PlayGround uses cookies to give you the best browsing experience. If you continue browsing we understand that you accept our cookies policy.

Artículo Brexit will be the silent killer of the famous British sandwich Food


Brexit will be the silent killer of the famous British sandwich



Brits notoriously love their sandwiches, but access to this staple food could become compromised after Brexit

Anna Freeman

09 Agosto 2018 15:56

Translated from the original article written in Spanish by Marc Casanovas.

Who would tell the Earl of Sandwich when he asked for "something quick to eat" to his servants in 1762 that his surname would give name to "the greatest contribution to the gastronomy of Great Britain", according to The Wall Street Journal, and to a powerful industry that creates profits of £8 billion per year worldwide.

It's not just the success of chains such as Pret A Manager, Subway or Greggs; the sandwich transformed the English lunch, then did the same with breakfast, and it is changing dinner. In a recent Market Force survey, 44% of Britons said they were "very satisfied" with their last experience eating a sandwich.

According to the TNS Food Panel, 11.5 million sandwiches are consumed in the UK per year. This is a lot of sandwiches for the natural resources available on the British Isles. So the question is immediate:

How do the English prepare and eat this many sandwiches a year without depleting the natural resources of the United Kingdom? It is simple: If the famous British sandwich did not use European ingredients, it would simply consist of two slices of bread with nothing inside.

The British Society of Baking defends itself: "Almost 80% of all sandwiches are made at home!" Says Nigel Hunter. But it is a half truth... or half lie. It is true that this percentage is prepared on the British Isles, but the ingredients are bought in Europe. For this same reason, Brexit could be a huge blow to such an established industry. caused a stir this week with an eye-grabbing headline not usually used in reference to the European Parliament: "How the Brexit will kill the sandwich." Here is how.


The only 100% British ingredient. The bakers' guild is the main stakeholder in the good health of the sandwich industry. The more sandwiches sold, the more bread sold. A curiosity: nobody wants the end slice of sliced ​​bread in the sandwich. For this reason the industry rejects it in the chain production process. Even the big brands already have automated machines that discard it. That's why many local beer producers go to the sandwich "factories" to look for those leftover slices to make their craft beer.


The United Kingdom imports 60% of the ham it consumes. Denmark is the main supplier with 26%, Germany 18%, Netherlands 15%, and Belgium 10%. How will Brexit affect the UK pork industry? The National Pig Association is clear: “Would a very hard Brexit harm the United Kingdom? Many people have suggested it, and have rightly identified that the price of pork would increase drastically and consumer demand would decrease.”


The cheese needed for a good English sandwich is cheddar. The problem is that the import of their favourite cheese is under threat due to Brexit. Ireland contributes 82% of British cheddar (about 79 thousand tonnes). The main Irish manufacturers are considering changing production to mozzarella due to fears that Britain will fall out of the European Union.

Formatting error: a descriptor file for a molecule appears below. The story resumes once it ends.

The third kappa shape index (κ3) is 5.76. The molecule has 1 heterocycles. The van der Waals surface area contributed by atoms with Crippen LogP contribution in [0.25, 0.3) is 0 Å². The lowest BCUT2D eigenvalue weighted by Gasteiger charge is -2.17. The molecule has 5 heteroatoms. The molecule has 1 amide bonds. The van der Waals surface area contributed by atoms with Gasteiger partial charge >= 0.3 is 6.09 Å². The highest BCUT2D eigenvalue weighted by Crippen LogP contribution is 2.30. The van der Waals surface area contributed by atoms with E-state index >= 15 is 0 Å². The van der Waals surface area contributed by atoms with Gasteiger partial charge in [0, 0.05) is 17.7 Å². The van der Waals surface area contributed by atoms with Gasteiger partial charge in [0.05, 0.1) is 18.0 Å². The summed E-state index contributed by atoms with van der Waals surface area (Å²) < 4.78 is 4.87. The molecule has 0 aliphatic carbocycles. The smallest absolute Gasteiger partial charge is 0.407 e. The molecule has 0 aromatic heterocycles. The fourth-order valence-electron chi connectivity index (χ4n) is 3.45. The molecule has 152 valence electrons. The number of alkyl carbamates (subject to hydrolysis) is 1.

Most of the tomato that is eaten in the United Kingdom comes from Spain, and to a lesser extent from Holland. The import figures were around 410 thousand tonnes in 2017. Currently, Spain is going through a hard struggle between producers and the tomato industry, which wants to reduce its area and prices. According to the final production figures published by WPTC (World Processing Tomato Council), the largest processor remained in California with 10.5 million tonnes of processed tomatoes, followed by China (6.2 million tonnes) and Italy (5 2 million tonnes); Spain remains in 4th place with 2-3.3 million tonnes. The United Kingdom have none.


The United Kingdom grew 13,500 tonnes of lettuce in 2017, but had to import 192,500 tonnes more to solve the demand of the sandwich industry. Again, the majority of lettuce comes from Spain; Murcia specifically. According to the statistical agency of the United Nations Food and Agriculture Organization (FAO), China, The US, India, Spain and Italy, in this order, generate 8 out of 10 lettuces that are produced in the world. The United Kingdom is in thirteenth place.


The United Kingdom imports 25% of the butter it needs for its sandwiches. Mostly from Ireland. The potential cut-off of tariff-free access to the UK market is of critical importance, in particular for Irish exports of cheese and butter. In general, the loss to the UK market could have a destabilising effect on the overall value of the Irish dairy sector.

Politico graph

And here the nightmare does not end. Jim Winship, director of the British Sandwich Association, visualises other collateral problems:

“If we crash out of Europe, we’d have problems even if only at border control because our industry works on a fresh basis and our products have a low shelf life. Ingredients could rot in the docks before getting to us,” he told Politico.

“In order to make a fresh sandwich, you need fresh ingredients. A product has to be as fresh as it can possibly get before it is assembled and then distributed to shops all over the U.K. That infrastructure goes right back to the supply chain.”